Megaclite (moon)

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Megaclite or Jupiter XIX, is a moon of Jupiter. It was found by a team of astronomers from the University of Hawaii led by Scott S. Sheppard in 2000, and given the designation S/2000 J 8.[1][2][3]

Megaclite is about 5.4 kilometres in diameter, and orbits Jupiter at an average distance of 24,687,000 km in 792.437 days, at an inclination of 150° to the ecliptic (148° to Jupiter's equator), with an orbital eccentricity of 0.308.

It was named in October 2002 after Megaclite, mother by Zeus (Jupiter) of Thebe and Locrus (although both of these are assigned a different father by other authors).[4][5]

It belongs to the Pasiphaë group, non-spherical retrograde moons orbiting Jupiter at distances ranging between 22,800,000 and 24,100,000 km, and with inclinations ranging between 144.5° and 158.3°.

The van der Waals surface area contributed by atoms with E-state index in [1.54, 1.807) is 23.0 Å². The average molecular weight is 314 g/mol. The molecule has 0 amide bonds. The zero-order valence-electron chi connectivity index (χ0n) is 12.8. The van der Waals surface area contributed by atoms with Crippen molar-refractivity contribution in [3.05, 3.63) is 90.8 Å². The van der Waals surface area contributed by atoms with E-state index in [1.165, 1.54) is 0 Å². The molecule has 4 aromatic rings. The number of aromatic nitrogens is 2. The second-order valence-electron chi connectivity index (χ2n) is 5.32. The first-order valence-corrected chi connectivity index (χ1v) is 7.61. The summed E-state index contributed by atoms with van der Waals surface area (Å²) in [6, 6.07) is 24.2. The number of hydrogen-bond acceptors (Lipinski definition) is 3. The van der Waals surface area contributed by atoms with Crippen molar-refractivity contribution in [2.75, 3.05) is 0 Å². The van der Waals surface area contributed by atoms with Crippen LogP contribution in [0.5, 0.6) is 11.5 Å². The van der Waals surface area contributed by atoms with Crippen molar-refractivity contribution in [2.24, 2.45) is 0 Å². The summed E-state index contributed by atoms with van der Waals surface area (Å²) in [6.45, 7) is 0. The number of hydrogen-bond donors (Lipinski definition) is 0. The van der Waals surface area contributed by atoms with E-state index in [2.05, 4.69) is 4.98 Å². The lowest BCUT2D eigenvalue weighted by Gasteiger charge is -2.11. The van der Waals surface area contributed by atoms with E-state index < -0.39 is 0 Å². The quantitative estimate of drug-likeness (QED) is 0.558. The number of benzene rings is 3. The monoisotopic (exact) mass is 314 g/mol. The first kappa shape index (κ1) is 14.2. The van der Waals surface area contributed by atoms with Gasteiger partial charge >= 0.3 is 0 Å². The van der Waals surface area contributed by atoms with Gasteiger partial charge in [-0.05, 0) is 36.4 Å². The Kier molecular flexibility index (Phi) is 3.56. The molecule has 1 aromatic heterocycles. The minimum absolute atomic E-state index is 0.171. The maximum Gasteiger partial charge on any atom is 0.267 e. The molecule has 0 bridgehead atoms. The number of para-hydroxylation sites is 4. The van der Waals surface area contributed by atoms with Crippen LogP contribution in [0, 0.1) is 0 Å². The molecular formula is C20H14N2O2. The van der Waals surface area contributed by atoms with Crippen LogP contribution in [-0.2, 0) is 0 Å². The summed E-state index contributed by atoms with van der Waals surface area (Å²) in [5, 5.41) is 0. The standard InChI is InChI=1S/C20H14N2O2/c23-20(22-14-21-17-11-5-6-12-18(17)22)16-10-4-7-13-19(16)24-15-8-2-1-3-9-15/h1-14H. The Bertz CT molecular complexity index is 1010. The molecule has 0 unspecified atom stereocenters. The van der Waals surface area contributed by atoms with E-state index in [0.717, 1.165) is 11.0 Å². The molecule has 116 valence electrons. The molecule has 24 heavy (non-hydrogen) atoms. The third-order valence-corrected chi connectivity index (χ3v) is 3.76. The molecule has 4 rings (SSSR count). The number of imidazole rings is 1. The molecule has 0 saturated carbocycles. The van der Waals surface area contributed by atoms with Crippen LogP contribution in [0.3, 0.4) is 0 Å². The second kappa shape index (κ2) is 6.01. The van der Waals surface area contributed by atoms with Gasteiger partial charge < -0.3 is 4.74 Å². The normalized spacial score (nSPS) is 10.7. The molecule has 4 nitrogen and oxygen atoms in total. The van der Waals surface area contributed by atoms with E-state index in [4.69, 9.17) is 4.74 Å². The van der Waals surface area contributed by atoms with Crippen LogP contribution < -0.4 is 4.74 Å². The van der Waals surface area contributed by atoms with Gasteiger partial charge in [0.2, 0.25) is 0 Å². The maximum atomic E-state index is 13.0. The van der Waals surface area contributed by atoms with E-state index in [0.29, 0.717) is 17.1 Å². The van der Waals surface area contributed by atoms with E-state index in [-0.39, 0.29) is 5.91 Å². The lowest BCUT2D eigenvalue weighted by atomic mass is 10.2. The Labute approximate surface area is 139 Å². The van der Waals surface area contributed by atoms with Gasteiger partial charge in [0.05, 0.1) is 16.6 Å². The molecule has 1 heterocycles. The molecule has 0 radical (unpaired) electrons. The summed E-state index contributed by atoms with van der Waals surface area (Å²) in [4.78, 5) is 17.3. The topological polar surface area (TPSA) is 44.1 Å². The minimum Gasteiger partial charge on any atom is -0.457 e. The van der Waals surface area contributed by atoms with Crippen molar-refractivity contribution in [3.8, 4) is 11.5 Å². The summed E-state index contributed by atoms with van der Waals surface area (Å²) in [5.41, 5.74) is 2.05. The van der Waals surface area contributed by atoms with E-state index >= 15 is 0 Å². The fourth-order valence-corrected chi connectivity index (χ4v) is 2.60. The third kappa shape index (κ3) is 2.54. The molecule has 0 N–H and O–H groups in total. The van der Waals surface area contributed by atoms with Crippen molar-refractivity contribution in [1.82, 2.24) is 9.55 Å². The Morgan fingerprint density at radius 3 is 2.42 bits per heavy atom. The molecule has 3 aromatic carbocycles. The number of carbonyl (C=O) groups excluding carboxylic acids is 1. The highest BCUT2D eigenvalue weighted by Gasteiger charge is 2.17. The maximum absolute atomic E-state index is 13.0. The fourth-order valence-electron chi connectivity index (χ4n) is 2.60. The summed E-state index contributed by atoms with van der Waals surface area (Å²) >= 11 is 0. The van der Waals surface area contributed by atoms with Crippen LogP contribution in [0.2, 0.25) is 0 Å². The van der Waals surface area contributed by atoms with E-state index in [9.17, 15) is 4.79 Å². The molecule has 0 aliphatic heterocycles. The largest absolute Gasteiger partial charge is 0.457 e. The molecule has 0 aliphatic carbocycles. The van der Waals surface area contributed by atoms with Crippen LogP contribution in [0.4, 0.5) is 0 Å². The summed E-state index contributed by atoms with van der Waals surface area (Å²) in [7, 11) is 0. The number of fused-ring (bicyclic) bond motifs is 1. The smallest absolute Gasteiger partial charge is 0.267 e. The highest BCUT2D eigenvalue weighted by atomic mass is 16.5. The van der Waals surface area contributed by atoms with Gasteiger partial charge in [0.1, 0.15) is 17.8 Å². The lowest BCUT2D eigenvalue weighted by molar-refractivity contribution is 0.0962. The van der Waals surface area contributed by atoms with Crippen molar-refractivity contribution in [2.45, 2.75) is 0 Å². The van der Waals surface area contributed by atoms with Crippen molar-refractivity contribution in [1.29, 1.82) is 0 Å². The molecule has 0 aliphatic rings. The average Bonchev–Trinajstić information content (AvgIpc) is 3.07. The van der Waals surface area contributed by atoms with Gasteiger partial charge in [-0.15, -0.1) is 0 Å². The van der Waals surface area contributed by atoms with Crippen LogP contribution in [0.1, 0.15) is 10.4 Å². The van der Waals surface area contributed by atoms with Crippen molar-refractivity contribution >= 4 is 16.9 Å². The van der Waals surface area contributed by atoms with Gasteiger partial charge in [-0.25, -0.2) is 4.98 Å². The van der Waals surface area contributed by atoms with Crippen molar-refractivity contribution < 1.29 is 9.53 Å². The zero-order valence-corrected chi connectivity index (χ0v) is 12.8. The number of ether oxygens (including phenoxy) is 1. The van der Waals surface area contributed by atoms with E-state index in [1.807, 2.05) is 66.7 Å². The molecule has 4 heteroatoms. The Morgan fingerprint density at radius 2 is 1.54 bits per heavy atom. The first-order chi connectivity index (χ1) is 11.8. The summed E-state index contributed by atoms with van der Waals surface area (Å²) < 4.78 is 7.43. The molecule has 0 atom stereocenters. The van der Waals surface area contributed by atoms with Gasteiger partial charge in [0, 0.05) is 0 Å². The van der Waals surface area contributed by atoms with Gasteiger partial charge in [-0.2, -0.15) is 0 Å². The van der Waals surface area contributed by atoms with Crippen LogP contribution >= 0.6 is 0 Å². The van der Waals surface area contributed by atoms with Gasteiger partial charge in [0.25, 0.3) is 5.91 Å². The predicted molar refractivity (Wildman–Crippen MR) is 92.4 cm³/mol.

References[change | edit source]

  1. IAUC 7555: Satellites of Jupiter 2001 January 5 (discovery)
  2. MPEC 2001-A29: S/2000 J 7, S/2000 J 8, S/2000 J 9, S/2000 J 10, S/2000 J 11 2001 January 15 (discovery and ephemeris)
  3. MPEC 2001-T59: S/2000 J 8, S/2000 J 9, S/2000 J 10 2011 October 15 (revised ephemeris)
  4. IAUC 7998: Satellites of Jupiter 2002 October 22 (naming the moon "Magaclite")
  5. IAUC 8023: Satellites of Jupiter 2002 November 29 (correcting the name)